Gary Oldman takes on daunting Churchill role in Darkest Hour
Gary Oldman has played Beethoven, Lee Harvey Oswald, Sid Vicious and Pontius Pilate in his 35-year acting career, but he said taking on Winston Churchill was by far the most daunting.
He was initially hesitant to take the role but eventually "came around".
Said Oldman: "I thought, what is the worst that could happen? I could be really awful in it. That is the worst that could happen. So I jumped off the cliff."
Months of research, four hours for make-up and costumes daily, and capturing the famous voice of Britain's wartime prime minister - who has been portrayed by the likes of Albert Finney, Richard Burton, Robert Hardy, Brendan Gleeson and John Lithgow - were just some of the challenges the 59-year-old English actor faced in the movie Darkest Hour, which opens here tomorrow.
Stamina was another.
"Churchill is arguably the greatest Briton who ever lived to many people and he has been portrayed many times before. You just have to slay the dragon and put it aside," Oldman said.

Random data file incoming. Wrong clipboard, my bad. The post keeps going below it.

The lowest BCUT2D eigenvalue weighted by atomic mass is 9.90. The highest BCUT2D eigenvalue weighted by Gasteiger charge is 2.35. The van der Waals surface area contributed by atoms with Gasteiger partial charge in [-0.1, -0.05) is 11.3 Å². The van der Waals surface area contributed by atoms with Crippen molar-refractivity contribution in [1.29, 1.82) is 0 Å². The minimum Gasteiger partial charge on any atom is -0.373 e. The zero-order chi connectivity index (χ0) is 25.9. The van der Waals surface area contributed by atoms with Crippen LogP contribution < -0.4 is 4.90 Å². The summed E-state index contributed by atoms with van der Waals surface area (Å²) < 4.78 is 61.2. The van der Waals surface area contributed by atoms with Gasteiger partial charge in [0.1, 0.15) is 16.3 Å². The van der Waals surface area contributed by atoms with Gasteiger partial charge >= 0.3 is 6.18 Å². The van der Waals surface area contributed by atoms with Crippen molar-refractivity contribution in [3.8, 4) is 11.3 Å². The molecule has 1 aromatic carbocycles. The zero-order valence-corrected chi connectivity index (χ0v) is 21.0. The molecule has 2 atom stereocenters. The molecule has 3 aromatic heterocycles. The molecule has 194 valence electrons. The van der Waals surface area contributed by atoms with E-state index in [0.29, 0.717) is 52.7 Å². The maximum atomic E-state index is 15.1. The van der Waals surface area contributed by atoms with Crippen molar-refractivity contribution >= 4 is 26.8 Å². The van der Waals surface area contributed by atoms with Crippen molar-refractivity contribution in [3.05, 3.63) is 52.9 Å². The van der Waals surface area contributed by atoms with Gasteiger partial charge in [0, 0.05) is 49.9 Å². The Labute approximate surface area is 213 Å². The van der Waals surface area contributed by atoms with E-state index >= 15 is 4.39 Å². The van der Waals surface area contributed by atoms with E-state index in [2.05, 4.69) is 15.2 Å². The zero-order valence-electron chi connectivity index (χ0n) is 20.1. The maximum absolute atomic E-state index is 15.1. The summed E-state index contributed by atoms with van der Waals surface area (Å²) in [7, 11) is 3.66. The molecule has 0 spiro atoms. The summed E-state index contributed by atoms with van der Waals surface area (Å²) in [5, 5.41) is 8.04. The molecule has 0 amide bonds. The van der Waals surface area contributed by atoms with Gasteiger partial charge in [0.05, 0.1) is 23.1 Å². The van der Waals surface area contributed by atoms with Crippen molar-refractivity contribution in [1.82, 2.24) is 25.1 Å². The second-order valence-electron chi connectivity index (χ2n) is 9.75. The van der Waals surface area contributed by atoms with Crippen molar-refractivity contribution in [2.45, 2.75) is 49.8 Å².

"It fills you with fear, but maybe that is what gives you the best work," he added.
"I am in almost every scene and I had long work days and hours in the make-up chair. I hoped I could get through it."
Directed by Joe Wright, the war biopic focuses on May and June 1940, when Britain appeared on the brink of defeat in World War II and Churchill faced deep divisions in his own government, the military and the monarchy.
Oldman's risk appeared to have paid off. He is tipped by awards watchers as a front runner for what could be his first Oscar.
Getting there took six months of research, watching and listening to documentary footage of Churchill and a total face prosthetic for Oldman, who bears little resemblance to the stooping, bow-tied leader.
"Two hours and 45 minutes into the make-up, you sort of start seeing the spirit, at least, of Winston looking back at you," Oldman said.
The plethora of recorded Churchill speeches made the task of capturing his voice harder rather than easier.
"Finding those cadences and those rhythms in his speech - they were more prominent when he was publicly speaking. It is how we think he sounded, but he didn't."
Churchill's gift for rhetoric is not only central to the movie, it was a crucial element in Britain's response to the threat of defeat by Germany in 1940, Wright said.
"It is a movie about words and the power of words to change the world and change the course of history," he said.- REUTERS